Photoshop Elements gives us at least two different ways to create watermarks. My favorite is to put a logo in a PNG file that you can place anywhere you want on any file at any size and opacity. The other way is to create a brush – lots of people use this method too.
For now, let’s talk about creating a PNG watermark.
Start by creating a new file in Elements. Size it about 500×500 pixels at 72 pixels per inch resolution for a circular or square watermark. Wider and shorter if you want to protect the entire width of your image – maybe up to 1500 pixels wide. Make the Background Contents Transparent. If you’d like an action set that speeds up this process, check out MCP’s Finish It. It sizes and sharpens your images for the internet, plus it includes frames, branding bars, and rounded corner options for your photos.
Did you notice I chose a resolution of 72 pixels per inch? That’s the resolution I use for photos that I’m going to post on the internet. I only watermark my internet images – not my printed photos. If you want a watermark for printed photos, you’ll need to increase your resolution to whatever you normally print at, and possibly the size of the file as well.
In this file, you will design your watermark. Or, if you have already have a logo, you can copy and paste it here.
While you’re at this creativity stuff, think about the color you want to use. Some people use color watermarks, others use completely transparent ones, some use black, others (like me), use white. I chose white because it distracts the least from the image and shows up nicely regardless of the opacity I choose.
For this example, let’s stick with what’s available to us in Elements – text and a few shapes and other doodads. And let’s make them white.
I started with the Custom Shape Tool in Elements. It’s near the bottom of the Tool Box and might be hiding under the Rectangle Tool. In the tool options bar at the top, I selected a hot air balloon shape from the drop down menu. It was in the objects subsection.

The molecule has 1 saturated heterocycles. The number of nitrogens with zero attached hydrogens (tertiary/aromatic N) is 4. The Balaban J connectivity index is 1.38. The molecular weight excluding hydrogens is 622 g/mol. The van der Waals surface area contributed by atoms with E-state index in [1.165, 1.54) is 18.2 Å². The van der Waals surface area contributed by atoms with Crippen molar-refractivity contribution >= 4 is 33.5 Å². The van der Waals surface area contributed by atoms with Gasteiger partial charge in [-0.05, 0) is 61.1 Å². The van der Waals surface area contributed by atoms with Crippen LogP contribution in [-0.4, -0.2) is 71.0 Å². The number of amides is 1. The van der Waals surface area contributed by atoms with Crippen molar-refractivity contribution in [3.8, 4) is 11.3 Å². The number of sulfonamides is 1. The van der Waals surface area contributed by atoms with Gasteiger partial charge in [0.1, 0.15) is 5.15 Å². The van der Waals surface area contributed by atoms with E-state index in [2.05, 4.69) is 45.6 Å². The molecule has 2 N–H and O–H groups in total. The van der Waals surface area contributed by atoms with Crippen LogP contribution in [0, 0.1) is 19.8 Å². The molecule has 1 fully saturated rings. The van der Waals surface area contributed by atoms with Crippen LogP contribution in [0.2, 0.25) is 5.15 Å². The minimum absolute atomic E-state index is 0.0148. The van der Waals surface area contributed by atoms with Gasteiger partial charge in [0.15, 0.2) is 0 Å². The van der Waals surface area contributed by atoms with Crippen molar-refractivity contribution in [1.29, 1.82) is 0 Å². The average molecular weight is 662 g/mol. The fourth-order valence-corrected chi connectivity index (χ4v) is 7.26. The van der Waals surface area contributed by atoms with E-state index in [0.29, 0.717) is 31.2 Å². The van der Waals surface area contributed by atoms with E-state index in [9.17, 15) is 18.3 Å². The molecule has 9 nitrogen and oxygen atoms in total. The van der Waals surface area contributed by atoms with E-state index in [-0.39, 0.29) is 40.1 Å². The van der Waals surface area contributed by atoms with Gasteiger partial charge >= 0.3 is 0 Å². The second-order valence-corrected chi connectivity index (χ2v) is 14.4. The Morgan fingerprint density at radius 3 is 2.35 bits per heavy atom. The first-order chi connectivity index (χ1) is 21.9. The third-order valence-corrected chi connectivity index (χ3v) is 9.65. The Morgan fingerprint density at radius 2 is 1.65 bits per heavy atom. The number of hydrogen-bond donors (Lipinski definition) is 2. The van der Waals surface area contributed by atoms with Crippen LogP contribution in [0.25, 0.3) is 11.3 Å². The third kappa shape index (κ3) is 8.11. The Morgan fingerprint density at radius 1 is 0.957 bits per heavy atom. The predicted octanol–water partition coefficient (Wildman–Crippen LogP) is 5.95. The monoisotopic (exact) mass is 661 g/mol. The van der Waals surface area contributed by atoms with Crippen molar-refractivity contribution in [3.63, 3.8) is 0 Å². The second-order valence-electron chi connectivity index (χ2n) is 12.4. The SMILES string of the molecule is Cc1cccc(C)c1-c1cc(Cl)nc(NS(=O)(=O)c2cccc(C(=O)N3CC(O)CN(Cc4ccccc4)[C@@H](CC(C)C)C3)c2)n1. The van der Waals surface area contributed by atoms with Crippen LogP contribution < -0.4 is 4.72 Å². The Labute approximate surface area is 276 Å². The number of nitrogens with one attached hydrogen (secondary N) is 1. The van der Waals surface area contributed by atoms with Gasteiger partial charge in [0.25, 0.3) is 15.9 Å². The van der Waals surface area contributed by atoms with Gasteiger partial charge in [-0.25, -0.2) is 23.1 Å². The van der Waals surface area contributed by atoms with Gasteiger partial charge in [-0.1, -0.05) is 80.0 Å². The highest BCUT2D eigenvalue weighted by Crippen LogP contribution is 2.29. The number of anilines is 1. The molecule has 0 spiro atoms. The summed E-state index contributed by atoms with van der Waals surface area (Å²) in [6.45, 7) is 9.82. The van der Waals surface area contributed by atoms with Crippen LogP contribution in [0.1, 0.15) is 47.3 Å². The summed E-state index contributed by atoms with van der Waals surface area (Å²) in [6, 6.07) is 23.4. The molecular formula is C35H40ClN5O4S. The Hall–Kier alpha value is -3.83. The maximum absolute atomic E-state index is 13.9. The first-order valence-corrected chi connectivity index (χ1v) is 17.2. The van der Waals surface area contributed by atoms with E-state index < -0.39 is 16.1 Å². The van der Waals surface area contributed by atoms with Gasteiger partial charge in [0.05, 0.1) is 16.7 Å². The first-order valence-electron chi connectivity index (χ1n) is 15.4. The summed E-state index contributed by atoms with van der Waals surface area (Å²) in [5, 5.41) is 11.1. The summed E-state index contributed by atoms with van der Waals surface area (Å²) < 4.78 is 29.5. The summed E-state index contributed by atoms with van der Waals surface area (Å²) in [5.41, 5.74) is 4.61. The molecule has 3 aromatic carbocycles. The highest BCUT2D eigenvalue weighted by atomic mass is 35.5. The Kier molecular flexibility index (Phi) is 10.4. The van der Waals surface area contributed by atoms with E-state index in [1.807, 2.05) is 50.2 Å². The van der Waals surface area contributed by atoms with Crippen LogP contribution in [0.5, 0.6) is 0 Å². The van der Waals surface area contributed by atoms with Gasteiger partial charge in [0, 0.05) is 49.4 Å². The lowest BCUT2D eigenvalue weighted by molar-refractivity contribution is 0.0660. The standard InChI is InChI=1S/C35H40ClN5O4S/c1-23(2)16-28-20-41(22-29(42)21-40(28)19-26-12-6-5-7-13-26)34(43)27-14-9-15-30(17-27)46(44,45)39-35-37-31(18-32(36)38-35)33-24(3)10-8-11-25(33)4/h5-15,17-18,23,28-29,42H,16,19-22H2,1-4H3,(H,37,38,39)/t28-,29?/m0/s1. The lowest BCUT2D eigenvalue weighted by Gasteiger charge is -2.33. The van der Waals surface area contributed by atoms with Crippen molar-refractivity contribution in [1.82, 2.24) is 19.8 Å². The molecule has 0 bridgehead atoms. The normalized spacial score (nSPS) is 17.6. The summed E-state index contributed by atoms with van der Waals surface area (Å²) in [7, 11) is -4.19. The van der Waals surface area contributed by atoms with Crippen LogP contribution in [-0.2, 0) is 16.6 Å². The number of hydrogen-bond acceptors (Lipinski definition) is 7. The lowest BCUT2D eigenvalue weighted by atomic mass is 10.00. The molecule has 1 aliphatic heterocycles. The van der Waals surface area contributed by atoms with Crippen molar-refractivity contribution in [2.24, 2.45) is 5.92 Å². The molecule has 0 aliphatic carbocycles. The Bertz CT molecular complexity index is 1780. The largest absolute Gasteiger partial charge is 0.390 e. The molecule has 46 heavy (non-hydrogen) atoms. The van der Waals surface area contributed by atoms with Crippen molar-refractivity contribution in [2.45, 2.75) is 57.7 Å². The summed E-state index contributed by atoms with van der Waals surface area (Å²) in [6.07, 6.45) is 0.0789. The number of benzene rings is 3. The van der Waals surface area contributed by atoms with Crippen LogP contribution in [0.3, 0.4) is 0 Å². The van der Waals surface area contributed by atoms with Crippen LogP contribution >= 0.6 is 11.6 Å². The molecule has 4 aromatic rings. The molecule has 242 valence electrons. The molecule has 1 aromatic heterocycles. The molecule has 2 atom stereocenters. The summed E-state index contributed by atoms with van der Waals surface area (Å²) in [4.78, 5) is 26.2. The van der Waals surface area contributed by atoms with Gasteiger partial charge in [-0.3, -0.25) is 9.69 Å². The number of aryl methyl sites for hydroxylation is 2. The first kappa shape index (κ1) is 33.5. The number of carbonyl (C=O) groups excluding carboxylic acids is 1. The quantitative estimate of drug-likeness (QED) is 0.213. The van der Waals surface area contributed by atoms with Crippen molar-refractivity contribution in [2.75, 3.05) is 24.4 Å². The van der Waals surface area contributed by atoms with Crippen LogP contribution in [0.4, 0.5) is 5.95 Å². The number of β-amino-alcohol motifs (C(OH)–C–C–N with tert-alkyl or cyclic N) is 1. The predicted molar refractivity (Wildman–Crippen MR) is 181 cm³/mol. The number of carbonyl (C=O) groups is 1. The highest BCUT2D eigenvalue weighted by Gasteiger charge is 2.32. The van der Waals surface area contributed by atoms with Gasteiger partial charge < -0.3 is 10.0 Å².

I set my foreground color to white and drew the hot air balloon in the middle of my new file. Next, I added text boxes where you could insert your company name. The file looks like this (with a black background added so that you can see the white design):
For those of you with later versions of Elements, don’t forget that you can get graphics from the Content Panel. I found these ballons:
To convert something like that blue balloon to white, you would probably use your Magic Wand tool to select the inside of the balloon, add a new blank layer, and fill the selection with white.
Once you’ve created a watermark that you like, save it as a PNG. Go to File/Save As, and in the Format box, select PNG. You will get a dialog asking about Interlacing. I don’t know what that means and always select None. Seems to work well enough!
So that’s it! Your watermark is created. But how do you put it on a photo?
First, remember that this photo is going to be presented on the internet. Is this photo sized appropriately? You want the resolution to be 72 pixels per inch and the width to be no more than probably 1500 pixels. Check out this article if you need help with sizing.
Also, do any sharpening before adding a watermark.
(You can use MCP’s free Crystal Clear action for Elements to resize and sharpen in one quick and easy step. It’s part of the free High Def Sharpening action set.)
Once the photo to be watermarked is sized and sharpened, go to the File Menu and Select Place.
When you click on Place, a window will open asking you to navigate to the location of the file you want to place (your watermark).
After navigating to this location, press the Place button and your image will look something like this.
The file is placed over the center of your image. Click and drag to move it where you want, and click on one of the squares on the corner to resize the watermark. Finally, adjust the opacity of this new layer in your layers palette.
After moving and sizing, I reduced the opacity of the new layer to 50%. Here is my final version:
Once you create the watermark, adding it to an image is a short process.